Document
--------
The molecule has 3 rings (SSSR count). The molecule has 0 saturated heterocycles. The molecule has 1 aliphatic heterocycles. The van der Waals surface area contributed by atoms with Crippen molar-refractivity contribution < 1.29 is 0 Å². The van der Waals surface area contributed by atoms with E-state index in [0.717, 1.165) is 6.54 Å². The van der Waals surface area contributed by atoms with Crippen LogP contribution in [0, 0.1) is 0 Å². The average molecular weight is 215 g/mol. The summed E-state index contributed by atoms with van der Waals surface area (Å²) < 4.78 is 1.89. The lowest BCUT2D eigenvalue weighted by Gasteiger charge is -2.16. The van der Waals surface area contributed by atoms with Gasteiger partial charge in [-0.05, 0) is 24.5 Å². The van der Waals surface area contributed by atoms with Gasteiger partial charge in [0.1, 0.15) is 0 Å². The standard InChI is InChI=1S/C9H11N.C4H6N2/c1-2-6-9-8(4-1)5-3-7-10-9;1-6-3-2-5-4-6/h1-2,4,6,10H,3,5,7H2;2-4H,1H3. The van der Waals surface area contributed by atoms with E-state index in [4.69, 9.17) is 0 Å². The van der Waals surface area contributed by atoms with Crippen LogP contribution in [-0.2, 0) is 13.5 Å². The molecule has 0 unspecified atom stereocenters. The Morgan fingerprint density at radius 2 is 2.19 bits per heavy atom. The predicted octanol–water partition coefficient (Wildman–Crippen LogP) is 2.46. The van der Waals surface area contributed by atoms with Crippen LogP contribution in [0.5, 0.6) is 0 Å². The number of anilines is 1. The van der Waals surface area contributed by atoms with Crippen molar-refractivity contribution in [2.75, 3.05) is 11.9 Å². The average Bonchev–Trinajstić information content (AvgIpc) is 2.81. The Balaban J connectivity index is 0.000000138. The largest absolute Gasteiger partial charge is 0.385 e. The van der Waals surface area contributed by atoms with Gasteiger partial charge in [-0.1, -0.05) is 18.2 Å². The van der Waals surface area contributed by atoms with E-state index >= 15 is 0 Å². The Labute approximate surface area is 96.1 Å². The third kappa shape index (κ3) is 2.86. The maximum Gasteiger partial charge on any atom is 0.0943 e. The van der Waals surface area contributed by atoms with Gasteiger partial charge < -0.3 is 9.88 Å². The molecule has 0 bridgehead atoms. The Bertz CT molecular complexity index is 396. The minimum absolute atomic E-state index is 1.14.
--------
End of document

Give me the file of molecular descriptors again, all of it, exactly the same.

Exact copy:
The molecule has 3 rings (SSSR count). The molecule has 0 saturated heterocycles. The molecule has 1 aliphatic heterocycles. The van der Waals surface area contributed by atoms with Crippen molar-refractivity contribution < 1.29 is 0 Å². The van der Waals surface area contributed by atoms with E-state index in [0.717, 1.165) is 6.54 Å². The van der Waals surface area contributed by atoms with Crippen LogP contribution in [0, 0.1) is 0 Å². The average molecular weight is 215 g/mol. The summed E-state index contributed by atoms with van der Waals surface area (Å²) < 4.78 is 1.89. The lowest BCUT2D eigenvalue weighted by Gasteiger charge is -2.16. The van der Waals surface area contributed by atoms with Gasteiger partial charge in [-0.05, 0) is 24.5 Å². The van der Waals surface area contributed by atoms with Gasteiger partial charge in [0.1, 0.15) is 0 Å². The standard InChI is InChI=1S/C9H11N.C4H6N2/c1-2-6-9-8(4-1)5-3-7-10-9;1-6-3-2-5-4-6/h1-2,4,6,10H,3,5,7H2;2-4H,1H3. The van der Waals surface area contributed by atoms with E-state index in [4.69, 9.17) is 0 Å². The van der Waals surface area contributed by atoms with Crippen LogP contribution in [-0.2, 0) is 13.5 Å². The molecule has 0 unspecified atom stereocenters. The Morgan fingerprint density at radius 2 is 2.19 bits per heavy atom. The predicted octanol–water partition coefficient (Wildman–Crippen LogP) is 2.46. The van der Waals surface area contributed by atoms with Crippen LogP contribution in [0.5, 0.6) is 0 Å². The number of anilines is 1. The van der Waals surface area contributed by atoms with Crippen molar-refractivity contribution in [2.75, 3.05) is 11.9 Å². The average Bonchev–Trinajstić information content (AvgIpc) is 2.81. The Balaban J connectivity index is 0.000000138. The largest absolute Gasteiger partial charge is 0.385 e. The van der Waals surface area contributed by atoms with Gasteiger partial charge in [-0.1, -0.05) is 18.2 Å². The van der Waals surface area contributed by atoms with E-state index >= 15 is 0 Å². The Labute approximate surface area is 96.1 Å². The third kappa shape index (κ3) is 2.86. The maximum Gasteiger partial charge on any atom is 0.0943 e. The van der Waals surface area contributed by atoms with Gasteiger partial charge < -0.3 is 9.88 Å². The molecule has 0 bridgehead atoms. The Bertz CT molecular complexity index is 396. The minimum absolute atomic E-state index is 1.14.